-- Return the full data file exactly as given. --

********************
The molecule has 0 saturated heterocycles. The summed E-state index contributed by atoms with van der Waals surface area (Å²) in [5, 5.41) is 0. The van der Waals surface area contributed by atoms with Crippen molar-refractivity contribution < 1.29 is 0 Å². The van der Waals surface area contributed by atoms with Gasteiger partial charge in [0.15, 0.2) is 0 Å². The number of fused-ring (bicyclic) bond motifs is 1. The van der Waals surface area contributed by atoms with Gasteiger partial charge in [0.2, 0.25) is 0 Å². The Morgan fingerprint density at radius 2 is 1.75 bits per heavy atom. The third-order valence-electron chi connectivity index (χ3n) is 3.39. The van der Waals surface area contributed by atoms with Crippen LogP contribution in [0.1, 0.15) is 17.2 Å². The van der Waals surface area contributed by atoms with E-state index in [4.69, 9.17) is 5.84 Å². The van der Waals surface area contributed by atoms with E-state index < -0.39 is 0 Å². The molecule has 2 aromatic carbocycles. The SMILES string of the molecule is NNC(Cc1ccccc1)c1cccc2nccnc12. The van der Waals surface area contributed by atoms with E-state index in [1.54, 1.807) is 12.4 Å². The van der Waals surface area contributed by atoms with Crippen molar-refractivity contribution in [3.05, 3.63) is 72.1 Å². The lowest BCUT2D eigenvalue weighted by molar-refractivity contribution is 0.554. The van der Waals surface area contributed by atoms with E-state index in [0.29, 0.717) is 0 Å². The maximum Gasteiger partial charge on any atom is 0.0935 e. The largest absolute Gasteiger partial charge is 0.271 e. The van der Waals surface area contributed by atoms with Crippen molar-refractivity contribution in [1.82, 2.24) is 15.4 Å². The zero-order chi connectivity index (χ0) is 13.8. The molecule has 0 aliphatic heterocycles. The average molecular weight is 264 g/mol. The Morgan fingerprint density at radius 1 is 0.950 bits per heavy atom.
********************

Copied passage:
The molecule has 0 saturated heterocycles. The summed E-state index contributed by atoms with van der Waals surface area (Å²) in [5, 5.41) is 0. The van der Waals surface area contributed by atoms with Crippen molar-refractivity contribution < 1.29 is 0 Å². The van der Waals surface area contributed by atoms with Gasteiger partial charge in [0.15, 0.2) is 0 Å². The number of fused-ring (bicyclic) bond motifs is 1. The van der Waals surface area contributed by atoms with Gasteiger partial charge in [0.2, 0.25) is 0 Å². The Morgan fingerprint density at radius 2 is 1.75 bits per heavy atom. The third-order valence-electron chi connectivity index (χ3n) is 3.39. The van der Waals surface area contributed by atoms with Crippen LogP contribution in [0.1, 0.15) is 17.2 Å². The van der Waals surface area contributed by atoms with E-state index in [4.69, 9.17) is 5.84 Å². The van der Waals surface area contributed by atoms with E-state index < -0.39 is 0 Å². The molecule has 2 aromatic carbocycles. The SMILES string of the molecule is NNC(Cc1ccccc1)c1cccc2nccnc12. The van der Waals surface area contributed by atoms with E-state index in [1.54, 1.807) is 12.4 Å². The van der Waals surface area contributed by atoms with Crippen molar-refractivity contribution in [3.05, 3.63) is 72.1 Å². The lowest BCUT2D eigenvalue weighted by molar-refractivity contribution is 0.554. The van der Waals surface area contributed by atoms with E-state index in [0.29, 0.717) is 0 Å². The maximum Gasteiger partial charge on any atom is 0.0935 e. The largest absolute Gasteiger partial charge is 0.271 e. The van der Waals surface area contributed by atoms with Crippen molar-refractivity contribution in [1.82, 2.24) is 15.4 Å². The zero-order chi connectivity index (χ0) is 13.8. The molecule has 0 aliphatic heterocycles. The average molecular weight is 264 g/mol. The Morgan fingerprint density at radius 1 is 0.950 bits per heavy atom.